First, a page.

That overlap has spawned interest in tackling the issue holistically by devising ways to improve Americans’ diets that also chip away at food waste.
In the United States, enormous portion sizes at restaurants and the lack of regular fruits and vegetables cooked at home are part of the same broken system where fresh, healthful foods are underappreciated despite their abundance.
“There are a lot of the same root causes when you look at the waste of food and poor nutrition,” Neff said. “There is a profit in getting us to buy more than we really need, and some of it we’ll eat and some of it we’ll throw away.”
DeLonge pointed to a few common causes.
“There’s a problem with distribution; there’s a problem with what we’re growing. We have to look to improving the system,” she said.
Food pantries and soup kitchens have to balance nutrition with supply every day. Although their primary mission is to provide food for those who need it, they’ve also come to fill a role as a socially responsible waste management alternative for large food companies, Gunders said. It’s more convenient and economical for companies to donate what they can’t sell than to arrange its disposal.
But food pantries often find themselves between a rock and a hard place. The organizations are sometimes offered large donations of nonnutritious foods, including soda.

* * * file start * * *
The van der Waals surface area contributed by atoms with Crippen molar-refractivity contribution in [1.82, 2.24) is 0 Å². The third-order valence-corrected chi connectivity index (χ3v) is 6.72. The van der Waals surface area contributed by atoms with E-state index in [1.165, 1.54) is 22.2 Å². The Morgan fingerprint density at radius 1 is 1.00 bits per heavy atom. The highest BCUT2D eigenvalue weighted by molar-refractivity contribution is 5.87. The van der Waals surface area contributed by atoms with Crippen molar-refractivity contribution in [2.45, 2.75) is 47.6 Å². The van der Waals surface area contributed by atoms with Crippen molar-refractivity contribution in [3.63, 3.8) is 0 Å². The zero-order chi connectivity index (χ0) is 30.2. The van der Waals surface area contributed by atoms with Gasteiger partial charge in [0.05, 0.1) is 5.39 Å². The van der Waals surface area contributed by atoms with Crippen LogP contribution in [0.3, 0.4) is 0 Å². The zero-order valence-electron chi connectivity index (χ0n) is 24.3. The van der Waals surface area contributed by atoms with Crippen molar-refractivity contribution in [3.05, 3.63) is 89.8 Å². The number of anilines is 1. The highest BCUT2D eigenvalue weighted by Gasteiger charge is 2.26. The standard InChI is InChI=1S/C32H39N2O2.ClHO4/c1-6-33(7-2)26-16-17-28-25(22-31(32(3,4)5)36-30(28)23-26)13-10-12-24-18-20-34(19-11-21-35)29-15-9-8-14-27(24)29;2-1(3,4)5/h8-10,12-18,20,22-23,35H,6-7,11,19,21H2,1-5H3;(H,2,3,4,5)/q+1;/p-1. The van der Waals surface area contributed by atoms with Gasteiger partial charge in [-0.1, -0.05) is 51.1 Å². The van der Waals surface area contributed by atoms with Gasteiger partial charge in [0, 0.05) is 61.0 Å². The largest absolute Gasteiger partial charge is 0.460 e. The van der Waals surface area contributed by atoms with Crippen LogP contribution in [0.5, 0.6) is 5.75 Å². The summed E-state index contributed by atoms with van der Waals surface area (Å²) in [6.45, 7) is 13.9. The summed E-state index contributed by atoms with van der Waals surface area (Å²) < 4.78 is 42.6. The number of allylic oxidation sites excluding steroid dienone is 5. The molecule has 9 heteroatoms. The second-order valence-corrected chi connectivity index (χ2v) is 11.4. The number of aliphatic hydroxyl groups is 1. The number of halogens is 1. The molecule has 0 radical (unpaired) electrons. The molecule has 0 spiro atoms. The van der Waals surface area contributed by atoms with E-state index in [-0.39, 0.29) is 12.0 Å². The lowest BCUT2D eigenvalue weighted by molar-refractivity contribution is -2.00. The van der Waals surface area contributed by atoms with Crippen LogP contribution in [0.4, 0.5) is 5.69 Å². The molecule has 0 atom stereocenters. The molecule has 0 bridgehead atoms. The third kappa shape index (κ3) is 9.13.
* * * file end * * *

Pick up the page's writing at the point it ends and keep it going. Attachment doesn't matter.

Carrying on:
Processed foods are not as perishable as produce, so they are more likely to be donated.
It’s not always easy for food banks to turn unhealthful donations away. Consider that Feeding America, which is by far the largest network of food banks in the nation, counts among its major donors General Mills, Kellogg, Kraft, and Nestle. These companies account for nearly every processed food for sale in the United States. How can food banks bite the hands that feed them?
“The food recovery industry feels quite disempowered to really drive for the healthy foods they believe are appropriate,” Gunders said. She thinks limiting tax credits to donations of foods that meet some basic nutritional standards might help reduce the pressure.
The Capital Food Bank in Washington, D.C., which is part of the Feeding America network, has made it a policy not to accept donations of nonnutritious foods. Other organizations have begun to look more aggressively for ways to buy, store, and prepare fresher foods, according to Neff.
And then there are groups like the Society of St. Andrew, which rescue healthful foods from becoming landfill by redirecting them to the people who need them most. They often include recipes with donations to give food banks and soup kitchens practical ideas for how to use the bounty.
There’s a movement afoot to do something else with some of the United States’ wasted produce: the ugly part.
Supermarkets like the one in Mount Juliet, Tennessee reject as much as half of the produce that’s grown. This drives farmers to produce substantially more than they expect to sell. Much of the produce that doesn’t meet buyer specifications is simply plowed over at the farm before it has a chance to reach a pantry or the landfill.